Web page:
Love him or hate him, Mr.Trump, on any given topic, is not known for “conveying calm”.
The last week of September featured an extensive analysis of citizen Trump’s tax return showing that he evaded taxes for virtually all of the past fifteen years.
This was not really a “news” story since he has boasted about his tax evasion for several years telling us that he was “smart” for doing it.
Among other things, Mr. Trump claimed as an annual deductible expense, $70,000 for hair care. That’s an average of almost $200 a day.
September ended with a “geo-magnetic storm” over the Pacific Northwest – with the promise of Northern Lights visible from the Puget Sound area. This was a promise unfulfilled.
Speaking of geo-magnetic storms, September also ended with the first of three planned presidential debates between President Trump and (former) Vice-President Biden.
I couldn’t bear to watch the whole thing, but in summary, it was a shambles. It was nothing like a standard debate or discussion. With little reference to issues or policies, it was a free-for-all of insults and interruptions.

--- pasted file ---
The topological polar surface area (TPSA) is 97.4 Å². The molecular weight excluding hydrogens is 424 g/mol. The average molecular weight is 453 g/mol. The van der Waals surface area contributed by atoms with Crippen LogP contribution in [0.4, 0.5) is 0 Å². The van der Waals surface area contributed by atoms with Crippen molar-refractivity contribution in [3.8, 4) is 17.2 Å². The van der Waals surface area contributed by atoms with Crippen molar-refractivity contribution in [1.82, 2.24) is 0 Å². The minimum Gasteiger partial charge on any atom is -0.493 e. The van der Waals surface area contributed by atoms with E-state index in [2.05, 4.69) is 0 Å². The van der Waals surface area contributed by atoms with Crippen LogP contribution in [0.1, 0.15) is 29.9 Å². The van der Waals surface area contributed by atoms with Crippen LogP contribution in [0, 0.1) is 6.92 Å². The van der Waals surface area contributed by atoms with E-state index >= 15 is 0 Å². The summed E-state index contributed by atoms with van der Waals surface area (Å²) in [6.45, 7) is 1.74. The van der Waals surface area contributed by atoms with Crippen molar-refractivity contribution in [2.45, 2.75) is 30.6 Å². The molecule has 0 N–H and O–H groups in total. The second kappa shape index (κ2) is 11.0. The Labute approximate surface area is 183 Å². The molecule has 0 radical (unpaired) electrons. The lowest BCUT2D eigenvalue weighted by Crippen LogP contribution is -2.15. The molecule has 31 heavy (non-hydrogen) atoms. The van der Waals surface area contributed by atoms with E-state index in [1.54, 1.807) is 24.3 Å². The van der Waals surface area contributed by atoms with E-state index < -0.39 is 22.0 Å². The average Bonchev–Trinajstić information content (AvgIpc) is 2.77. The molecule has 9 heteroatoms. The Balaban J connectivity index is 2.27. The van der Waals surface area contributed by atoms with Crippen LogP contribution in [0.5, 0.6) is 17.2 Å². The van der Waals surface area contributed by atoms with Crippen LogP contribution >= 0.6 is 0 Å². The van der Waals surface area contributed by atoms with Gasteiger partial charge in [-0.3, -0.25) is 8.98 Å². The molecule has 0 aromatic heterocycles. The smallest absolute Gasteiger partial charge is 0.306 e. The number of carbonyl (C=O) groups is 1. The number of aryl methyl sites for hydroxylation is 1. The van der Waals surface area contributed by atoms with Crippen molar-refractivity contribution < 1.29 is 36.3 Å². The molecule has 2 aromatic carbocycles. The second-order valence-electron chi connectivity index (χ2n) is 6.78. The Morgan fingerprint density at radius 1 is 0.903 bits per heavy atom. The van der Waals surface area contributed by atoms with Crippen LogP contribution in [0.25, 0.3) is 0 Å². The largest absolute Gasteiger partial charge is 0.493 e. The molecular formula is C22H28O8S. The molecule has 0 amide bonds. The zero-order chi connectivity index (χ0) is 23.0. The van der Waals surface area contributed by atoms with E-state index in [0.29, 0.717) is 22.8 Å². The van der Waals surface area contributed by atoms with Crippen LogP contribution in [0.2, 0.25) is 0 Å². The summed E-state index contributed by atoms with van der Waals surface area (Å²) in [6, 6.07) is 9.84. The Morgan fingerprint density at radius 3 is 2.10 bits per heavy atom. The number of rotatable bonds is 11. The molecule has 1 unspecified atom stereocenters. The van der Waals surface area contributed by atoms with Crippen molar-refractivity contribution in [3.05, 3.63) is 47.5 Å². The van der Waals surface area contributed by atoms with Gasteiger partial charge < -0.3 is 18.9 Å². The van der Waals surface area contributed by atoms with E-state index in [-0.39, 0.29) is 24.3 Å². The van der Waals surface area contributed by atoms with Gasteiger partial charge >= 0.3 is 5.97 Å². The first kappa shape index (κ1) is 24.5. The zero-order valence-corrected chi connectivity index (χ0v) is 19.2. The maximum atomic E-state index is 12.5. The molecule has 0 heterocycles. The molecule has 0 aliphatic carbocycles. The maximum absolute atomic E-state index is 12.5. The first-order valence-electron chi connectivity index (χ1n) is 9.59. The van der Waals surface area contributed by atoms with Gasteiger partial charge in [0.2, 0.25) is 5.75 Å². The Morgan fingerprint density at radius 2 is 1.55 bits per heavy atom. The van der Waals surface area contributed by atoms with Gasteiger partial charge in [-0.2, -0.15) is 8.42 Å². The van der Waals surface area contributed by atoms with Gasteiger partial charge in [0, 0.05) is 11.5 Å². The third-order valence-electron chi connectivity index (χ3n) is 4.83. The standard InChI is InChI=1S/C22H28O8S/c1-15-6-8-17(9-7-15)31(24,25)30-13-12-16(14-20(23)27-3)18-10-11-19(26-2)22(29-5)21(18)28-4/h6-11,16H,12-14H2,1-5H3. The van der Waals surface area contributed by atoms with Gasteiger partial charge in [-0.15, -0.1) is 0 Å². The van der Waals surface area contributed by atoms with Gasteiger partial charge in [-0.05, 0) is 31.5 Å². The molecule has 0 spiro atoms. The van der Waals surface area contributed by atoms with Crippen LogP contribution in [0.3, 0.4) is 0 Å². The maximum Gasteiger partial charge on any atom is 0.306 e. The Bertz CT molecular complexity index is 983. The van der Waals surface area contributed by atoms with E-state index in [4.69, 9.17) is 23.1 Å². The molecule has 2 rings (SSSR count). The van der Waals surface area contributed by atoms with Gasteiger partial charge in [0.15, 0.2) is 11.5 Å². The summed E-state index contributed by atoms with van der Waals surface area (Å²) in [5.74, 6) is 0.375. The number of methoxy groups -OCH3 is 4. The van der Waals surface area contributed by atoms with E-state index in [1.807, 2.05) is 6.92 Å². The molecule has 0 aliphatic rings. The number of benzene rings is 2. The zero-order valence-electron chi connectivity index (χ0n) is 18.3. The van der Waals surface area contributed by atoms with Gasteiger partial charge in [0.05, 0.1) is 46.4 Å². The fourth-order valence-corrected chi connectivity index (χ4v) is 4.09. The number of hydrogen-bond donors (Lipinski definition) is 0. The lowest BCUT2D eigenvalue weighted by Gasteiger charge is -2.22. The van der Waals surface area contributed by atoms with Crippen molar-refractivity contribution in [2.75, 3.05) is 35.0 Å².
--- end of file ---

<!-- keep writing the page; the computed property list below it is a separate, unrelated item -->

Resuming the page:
I am sure no one changed their minds about which candidate they would support. In its own way, perhaps it was a barometer of the past four years, and sample of what the next four will hold.
Maybe a drug test wasn’t such a bad idea after all.
It was certainly a low point in Chris Wallace’s career. We can only hope our presidential candidates don’t go any lower. And that America never sees a “debate” quite like that again.
The last day of September saw a return of California forest-fire smoke, political commentators trying to make sense of what was supposed to be a presidential debate. And news from Boeing announcing 787 Dreamliner production would move from Everett to South Carolina, a decision that would make a lasting, if not permanent, impact on the Puget Sound economy.
And to capture the essence of 2020 so far, what could be better than a release of a new flock, or batch or case of emoji? https://thehill.com/changing-america/enrichment/arts-culture/517838-these-new-emojis-capture-how-2020-is-going-so-far
With the end of September, we have made it through three-quarters of 2020.
Anyone else just burning in anticipation for what the final quarter will bring us?
October surprise, here we come….
In his inimitable way, President Trump sums up where we have been and where we are going; “Next year, we’re going to have a year that was better than last year.”
I couldn’t have said it better myself.